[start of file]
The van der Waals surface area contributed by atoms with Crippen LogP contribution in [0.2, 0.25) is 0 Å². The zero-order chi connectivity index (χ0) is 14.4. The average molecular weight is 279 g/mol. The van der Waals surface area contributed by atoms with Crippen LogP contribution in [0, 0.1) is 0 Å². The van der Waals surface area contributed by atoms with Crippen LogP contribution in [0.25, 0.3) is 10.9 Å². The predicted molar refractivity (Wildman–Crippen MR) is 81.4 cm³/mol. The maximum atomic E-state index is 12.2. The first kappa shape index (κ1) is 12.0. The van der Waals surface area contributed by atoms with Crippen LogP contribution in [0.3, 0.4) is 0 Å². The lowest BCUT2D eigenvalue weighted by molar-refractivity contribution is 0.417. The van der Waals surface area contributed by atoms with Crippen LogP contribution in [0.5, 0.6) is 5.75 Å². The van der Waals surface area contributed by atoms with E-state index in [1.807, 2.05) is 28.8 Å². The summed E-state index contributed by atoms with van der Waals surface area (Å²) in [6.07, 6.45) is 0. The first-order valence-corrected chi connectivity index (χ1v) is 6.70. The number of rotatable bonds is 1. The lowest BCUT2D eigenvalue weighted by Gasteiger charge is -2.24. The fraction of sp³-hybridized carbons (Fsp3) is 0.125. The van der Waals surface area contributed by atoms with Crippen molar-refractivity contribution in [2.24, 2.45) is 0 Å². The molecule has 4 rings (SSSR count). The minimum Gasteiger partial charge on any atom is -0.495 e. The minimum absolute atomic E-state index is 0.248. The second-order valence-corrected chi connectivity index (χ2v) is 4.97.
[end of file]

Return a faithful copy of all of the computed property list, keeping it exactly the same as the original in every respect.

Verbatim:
The van der Waals surface area contributed by atoms with Crippen LogP contribution in [0.2, 0.25) is 0 Å². The zero-order chi connectivity index (χ0) is 14.4. The average molecular weight is 279 g/mol. The van der Waals surface area contributed by atoms with Crippen LogP contribution in [0, 0.1) is 0 Å². The van der Waals surface area contributed by atoms with Crippen LogP contribution in [0.25, 0.3) is 10.9 Å². The predicted molar refractivity (Wildman–Crippen MR) is 81.4 cm³/mol. The maximum atomic E-state index is 12.2. The first kappa shape index (κ1) is 12.0. The van der Waals surface area contributed by atoms with Crippen LogP contribution in [0.3, 0.4) is 0 Å². The lowest BCUT2D eigenvalue weighted by molar-refractivity contribution is 0.417. The van der Waals surface area contributed by atoms with Crippen LogP contribution in [0.5, 0.6) is 5.75 Å². The van der Waals surface area contributed by atoms with E-state index in [1.807, 2.05) is 28.8 Å². The summed E-state index contributed by atoms with van der Waals surface area (Å²) in [6.07, 6.45) is 0. The first-order valence-corrected chi connectivity index (χ1v) is 6.70. The number of rotatable bonds is 1. The lowest BCUT2D eigenvalue weighted by Gasteiger charge is -2.24. The fraction of sp³-hybridized carbons (Fsp3) is 0.125. The van der Waals surface area contributed by atoms with Crippen molar-refractivity contribution in [2.24, 2.45) is 0 Å². The molecule has 4 rings (SSSR count). The minimum Gasteiger partial charge on any atom is -0.495 e. The minimum absolute atomic E-state index is 0.248. The second-order valence-corrected chi connectivity index (χ2v) is 4.97.